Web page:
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Chapter 24 - Light.docx

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McGill University
PHYS 101
Kenneth Ragan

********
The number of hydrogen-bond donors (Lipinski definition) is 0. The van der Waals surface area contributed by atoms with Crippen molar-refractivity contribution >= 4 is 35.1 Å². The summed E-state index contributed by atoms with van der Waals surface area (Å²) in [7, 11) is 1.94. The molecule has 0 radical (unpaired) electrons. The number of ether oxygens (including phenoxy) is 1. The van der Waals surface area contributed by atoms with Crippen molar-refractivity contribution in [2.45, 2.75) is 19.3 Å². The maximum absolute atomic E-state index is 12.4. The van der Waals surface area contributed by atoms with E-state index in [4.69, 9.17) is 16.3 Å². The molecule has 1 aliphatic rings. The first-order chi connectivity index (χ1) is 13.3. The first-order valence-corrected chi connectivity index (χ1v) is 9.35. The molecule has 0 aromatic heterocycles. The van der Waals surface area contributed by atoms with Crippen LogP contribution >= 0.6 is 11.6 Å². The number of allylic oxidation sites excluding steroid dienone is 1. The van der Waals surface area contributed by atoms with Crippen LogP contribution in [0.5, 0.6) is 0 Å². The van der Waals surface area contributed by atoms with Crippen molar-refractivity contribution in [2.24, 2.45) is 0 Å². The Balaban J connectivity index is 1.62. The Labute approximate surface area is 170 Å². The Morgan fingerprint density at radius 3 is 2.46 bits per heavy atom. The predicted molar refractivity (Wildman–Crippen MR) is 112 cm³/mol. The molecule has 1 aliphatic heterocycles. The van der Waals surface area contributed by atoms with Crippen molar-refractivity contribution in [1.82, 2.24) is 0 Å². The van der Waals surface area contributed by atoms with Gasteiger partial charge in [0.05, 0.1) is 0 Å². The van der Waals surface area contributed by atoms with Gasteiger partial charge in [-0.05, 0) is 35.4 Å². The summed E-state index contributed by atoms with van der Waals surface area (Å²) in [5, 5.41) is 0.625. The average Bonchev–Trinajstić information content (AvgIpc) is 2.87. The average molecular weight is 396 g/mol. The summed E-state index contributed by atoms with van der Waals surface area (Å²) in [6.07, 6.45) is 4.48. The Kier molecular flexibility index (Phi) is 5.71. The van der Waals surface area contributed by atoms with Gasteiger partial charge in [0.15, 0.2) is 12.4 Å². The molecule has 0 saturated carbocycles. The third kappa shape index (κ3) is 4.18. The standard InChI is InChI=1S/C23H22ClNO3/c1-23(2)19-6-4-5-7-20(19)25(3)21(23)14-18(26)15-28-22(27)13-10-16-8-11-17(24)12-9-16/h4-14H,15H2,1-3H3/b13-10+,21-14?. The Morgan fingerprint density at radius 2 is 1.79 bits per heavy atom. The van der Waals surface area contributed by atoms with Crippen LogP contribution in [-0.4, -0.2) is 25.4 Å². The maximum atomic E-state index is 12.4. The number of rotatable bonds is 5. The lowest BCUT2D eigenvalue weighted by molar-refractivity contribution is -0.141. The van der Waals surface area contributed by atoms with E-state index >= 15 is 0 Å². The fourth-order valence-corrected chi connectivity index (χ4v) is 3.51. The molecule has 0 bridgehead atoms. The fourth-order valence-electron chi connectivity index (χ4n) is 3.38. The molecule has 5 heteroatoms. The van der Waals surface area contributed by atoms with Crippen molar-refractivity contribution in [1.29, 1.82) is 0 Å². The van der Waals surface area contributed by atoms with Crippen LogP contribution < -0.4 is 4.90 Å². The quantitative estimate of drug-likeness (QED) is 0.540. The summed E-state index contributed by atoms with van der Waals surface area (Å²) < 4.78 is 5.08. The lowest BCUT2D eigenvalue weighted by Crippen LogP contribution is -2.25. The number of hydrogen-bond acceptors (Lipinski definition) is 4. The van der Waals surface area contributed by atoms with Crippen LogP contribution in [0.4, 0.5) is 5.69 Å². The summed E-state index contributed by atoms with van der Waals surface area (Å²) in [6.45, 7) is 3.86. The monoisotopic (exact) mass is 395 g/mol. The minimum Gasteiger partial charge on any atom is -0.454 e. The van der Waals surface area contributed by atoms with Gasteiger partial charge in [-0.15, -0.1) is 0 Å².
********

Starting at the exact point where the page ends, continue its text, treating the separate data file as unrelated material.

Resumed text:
Chapter 24 – Light and its Phenomena 24.1 – Waves Vs. Particles; Huygens’ principle and Diffraction: Light clearly carries energy, two ways this is done: particles (that is, physically carrying mass) and waves (the medium doesn’t carry, but energy is carried by the medium) Newton favored “particle/corpuscular” theory of light, taking as evidence the sharpness of shadows (as compared to the way sound waves bend around corners).  But experiments, concerning interference seemed to indicate that light was a wave.  It is said to be an electromagnetic wave, therefore it does not require a medium at all  In the 1900s, it became apparent that it had particle properties too, photos as “particles of light” Huygen’s Principle: a wave theory, which states that each point on a wave front can be considered as a new source of wavelets (starting point of new waves). The new wave front is the envelope of all the wavelets.  Useful for analyzing what happens when waves impinge an obstacle and the wave front is interrupted, also predicts that waves bend in behind the obstacle  Diffraction: the bending of waves around obstacles (occurs for waves, but not particles) The law of diffraction says that an “edge” the (angular) bending of the wave will be: 𝜃𝑑𝑖𝑓𝑓 = 𝜆/𝐷 This means a wave only casts a “shadow” if its size D is greater than the wavelength of the wave.  Diffraction, like refraction is a wave phenomenon. o It does occur for light, but the angles are so small that we do not normally perceive it: shadows appear sharp unless we look very closely o So Newton was wrong, and light appears to be a wave o The wave model of light accounts for diffraction, how ray models do not When light travels from one medium to another, its frequency does not change, but the wavelength does. 𝜆 𝜆𝑛 = 𝑛 Chapter 24 – Light and its Phenomena 24.3 – Interference: Young’s Double-Slit Experiment 1. Light from a single source falls on a screen containing two closely space slits 1 and S2 2. If light consisted of particles, one would see two bring lines on the screen behind the slit. 3. But instead a series of lines are observed 4. This is due to diffraction, the waves leaving the two small slits spread out  Constructive Interference: (bright area at the center of the screen) the waves from the two slits travel the same distance, so they are in phase: a crest of one wave arrives at the same time as a crest of the other wave. Hence the amplitudes of the two waves add to form a larger amplitude o Also occurs when the paths of the two rays differ by one wavelength (or any whole number of wavelengths) 𝑑sin𝜃 = 𝑚𝜆  Destructive Interference: (screen is dark) if one ray travels and extra distance of ½ wavelength, the two waves are exactly out of phase when they reach the screen: the crests of one wave arrive at the same time as the troughs of the other wave and so they add to produce a zero amplitude 1 𝑑sin𝜃 = 𝑚 + 𝜆 2 The bright fringes are beaks or maxima of light intensity, while the dark fringes are minima. The intensity of the bright fringes is greatest for the central fringe (m=0) and decreases for higher orders. Fringe spacing depends on wavelength, with longer wavelengths having larger spacing. So what happens if you put a mix of wavelengths onto the slit?  The zeroth order fringe (n=0) has no wavelength dependence, so it will be white light  But all higher order fringes (n>0) will be
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